Банкеръ Weekly

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CANDIDATE-LIQUIDATORS HANG AROUND KOZLODOUI N-PLANT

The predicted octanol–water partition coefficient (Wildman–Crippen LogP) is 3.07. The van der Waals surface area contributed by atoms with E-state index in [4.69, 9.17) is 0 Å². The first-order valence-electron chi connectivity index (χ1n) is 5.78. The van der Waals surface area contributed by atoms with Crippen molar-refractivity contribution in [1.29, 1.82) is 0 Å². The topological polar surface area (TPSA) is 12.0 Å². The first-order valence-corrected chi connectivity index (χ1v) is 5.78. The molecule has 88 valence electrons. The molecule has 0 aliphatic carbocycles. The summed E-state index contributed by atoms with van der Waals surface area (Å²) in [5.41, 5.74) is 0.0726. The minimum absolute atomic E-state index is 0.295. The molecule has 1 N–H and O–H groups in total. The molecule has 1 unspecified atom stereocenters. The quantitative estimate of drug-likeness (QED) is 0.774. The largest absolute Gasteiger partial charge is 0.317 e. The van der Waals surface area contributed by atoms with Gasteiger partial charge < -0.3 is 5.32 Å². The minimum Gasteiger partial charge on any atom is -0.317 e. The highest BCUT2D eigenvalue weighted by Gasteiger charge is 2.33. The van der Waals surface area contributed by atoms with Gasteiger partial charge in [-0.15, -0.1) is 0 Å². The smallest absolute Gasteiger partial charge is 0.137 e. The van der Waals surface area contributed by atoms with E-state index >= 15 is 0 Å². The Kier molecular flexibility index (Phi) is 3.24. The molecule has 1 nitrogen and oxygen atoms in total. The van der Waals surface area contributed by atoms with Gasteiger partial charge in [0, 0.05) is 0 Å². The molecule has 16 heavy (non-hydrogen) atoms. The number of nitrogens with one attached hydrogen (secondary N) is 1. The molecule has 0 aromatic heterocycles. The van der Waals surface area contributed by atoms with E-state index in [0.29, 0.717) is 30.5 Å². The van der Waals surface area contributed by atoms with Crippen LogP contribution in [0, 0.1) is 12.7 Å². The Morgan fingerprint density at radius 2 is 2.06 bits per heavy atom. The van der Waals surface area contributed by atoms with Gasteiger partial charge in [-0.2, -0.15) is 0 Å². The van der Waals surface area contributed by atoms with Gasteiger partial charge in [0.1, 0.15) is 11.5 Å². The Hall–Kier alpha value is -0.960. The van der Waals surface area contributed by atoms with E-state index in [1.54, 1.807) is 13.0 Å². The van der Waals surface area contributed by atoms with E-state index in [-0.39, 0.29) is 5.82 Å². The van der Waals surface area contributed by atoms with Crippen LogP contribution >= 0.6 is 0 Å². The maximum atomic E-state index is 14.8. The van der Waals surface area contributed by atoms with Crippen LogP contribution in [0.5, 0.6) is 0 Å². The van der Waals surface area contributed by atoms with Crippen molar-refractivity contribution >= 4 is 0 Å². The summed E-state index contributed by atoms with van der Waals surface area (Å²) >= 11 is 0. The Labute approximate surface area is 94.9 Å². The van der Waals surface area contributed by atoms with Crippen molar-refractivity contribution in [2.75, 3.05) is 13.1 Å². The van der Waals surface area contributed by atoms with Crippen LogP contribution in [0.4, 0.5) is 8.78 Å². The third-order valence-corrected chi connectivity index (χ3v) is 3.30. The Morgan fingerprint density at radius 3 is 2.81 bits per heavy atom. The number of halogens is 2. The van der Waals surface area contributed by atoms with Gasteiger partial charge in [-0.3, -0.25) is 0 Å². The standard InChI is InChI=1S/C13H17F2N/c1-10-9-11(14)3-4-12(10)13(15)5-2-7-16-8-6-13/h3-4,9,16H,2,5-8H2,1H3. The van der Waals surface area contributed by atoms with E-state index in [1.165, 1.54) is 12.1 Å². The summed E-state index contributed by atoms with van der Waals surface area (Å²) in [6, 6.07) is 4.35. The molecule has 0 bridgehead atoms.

An almost hysteric discussion has been going on in the past three weeks about the future of the Kozlodoui N-plant. However, the fate of its small units 1 and 2 is still unclear. According to Bulgaria's commitments, these two generators should be decommissioned by end-2002 (i.e. in less than three months). There is an easy explanation to the silence of the politicians - this problem provides no political dividends, since each of the big parties contributed to the liquidation of units 1 and 2. Initially, there were the protests and declarations of the green parties at the dawn of democracy. Then, there was the agreement signed by Lyuben Berov's government in 1993 (and approved by both the Bulgarian Socialist Party and the Movement for Rights and Freedoms, which stipulated ECU24MN financing in return to the commitment for closing down the two generators in 1996 and 1997. Finally, there was the 1999 Kostov-Verheugen memorandum and the interrupted programme for modernization of the above-mentioned units.In return, the cabinet governed by the UDF-coalition received an invitation allowing Bulgaria to initiate negotiations for accession to the European Union (EU). In the end, there come the present rulers who must fulfil what their predecessors have promised. But they also have to find their own trump to show to the EU officials in Brussels. Since the first two units have already been traded, here come the next two.In the meantime, domestic and mainly foreign companies started distributing the money due for the decommissioning of generators 1 and 2.The amount is considerable. According to experts from the Ministry of Energy and foreign specialists, the process of shutting down the generators will cost some EUR500MN. Moreover, these calculations involve just 46 of all 145 activities needed to stop the exploitation of the nuclear reactors and to make them safe.The calculations do not take into account the lack of world experience and the method chosen by the Energy Ministry for decommissiong the units - the so called deferred decision. In this case, the activites (and the funds necessary for their implementation) are spread over a 30-year period. However, the present calculation only includes what should be done in the first few years after the generators are closed down. According to the Nucleon consulting agency , BGN397MN (some EUR200MN) will be needed in the initial stage.This money will guarantee the safety of the closed reactors in the coming couple of years. Right now, however, the revenues reported by the Kozlodoi N-plant only cover the station's own expenses as well as the payments to the two nuclear safety funds. Indeed, by the year-end the funds will have accumulated BGN300MN, but BGN50MN will be the highest amount that can be used for units 1 and 2. The Kozlodoui eurofund will provide the station with further EUR34MN. Therefore, EUR140MN will still be missing. No one of the MPs has asked where the necessary finances would come from. Neither have the deputies commented the fact that almost none of the preliminary requirements for closing the reactors has been met. Experts of the International Atomic Energy Agency (IAEA) and of the EU's PHARE programme have pointed out that:* the accumulated radioactive waste has not been processed;* no facility for temporary storage or final interment of the processed nuclear waste has been put in exploitation (which will cost some USD5MN);* no additional storehouse has been provided for exhausetd nuclear fuel (which will cost about USD300MN).Thus, at least EUR320MN should be added to the initially needed EUR200MN. Anyway, this huge amount is to be spent at the Kozlodoui N-plant. Candidates willing to implement part of the work are already submitting applications. Most probably, big foreign companies will be chosen - not only because of their experience in the nuclear energy, but mostly for the fact that part of the EUR500MN will come from the EU and will be spent according to the rules of the EU.In fact, this is how the consultant for the closing of the reactors was chosen. The consortium between the British BNFL and the French giant Electricite de France will be paid EUR7MN of the EUR34MN allocated in the Kozlodoui eurofund.Meanwhile, it is still unclear who will sign the documents that regulate the units' decommissioning. IAEA's experts say the process will cost about EUR800,000. An equal amount will be needed for the project and technical documentation that regulates activities preceding the first stage of taking the reactors out of exploitation. The last two tasks should be dealt with by Bulgarian experts and lawyers, say sources from the Energy Ministry. Otherwise, the texts would not be harmonized with the Bulgarian legislation.Certainly, the process of decommissiong the units will be executed by foreign experts, but they will be supported by Bulgarian energy companies.In the recent months, the biggest ones among them have been restructuring their teams. The most probable winner is Risk Engineering. The company's experience at Kozlodoui (recently, it has taken part in a number of modernizations of the N-plant) is not the only reason for that. Sources familiar with the company associate Risk Engineering with circles close to BSP and Roumen Ovcharov. However, the company was also a favourite at the time of the former station managers and ministry officials.A less probable winner is the Energoproect nuclear section, which quit the privatized company last spring and became an independent juristic person. Its former director, Ivan Hinovski, is among the candidates to receive Kozlodoui money, too. Currently, however, he is applying as an independent consultant and member of the newly-established Bulgarian Energy Forum. Undoubtfully, crowds around the N-plant will grow further. In the meantime, part of the energy experts in Kozlodoui are sending letters to foreign nuclear power stations. Stations that are not going to close their generators.Despite the numerous assurances that no lay-offs have been planned for the next couple of years, units 1 and 2 will be no longer generating electricity. Therefore, qualified nuclear operators are already searching for new jobs.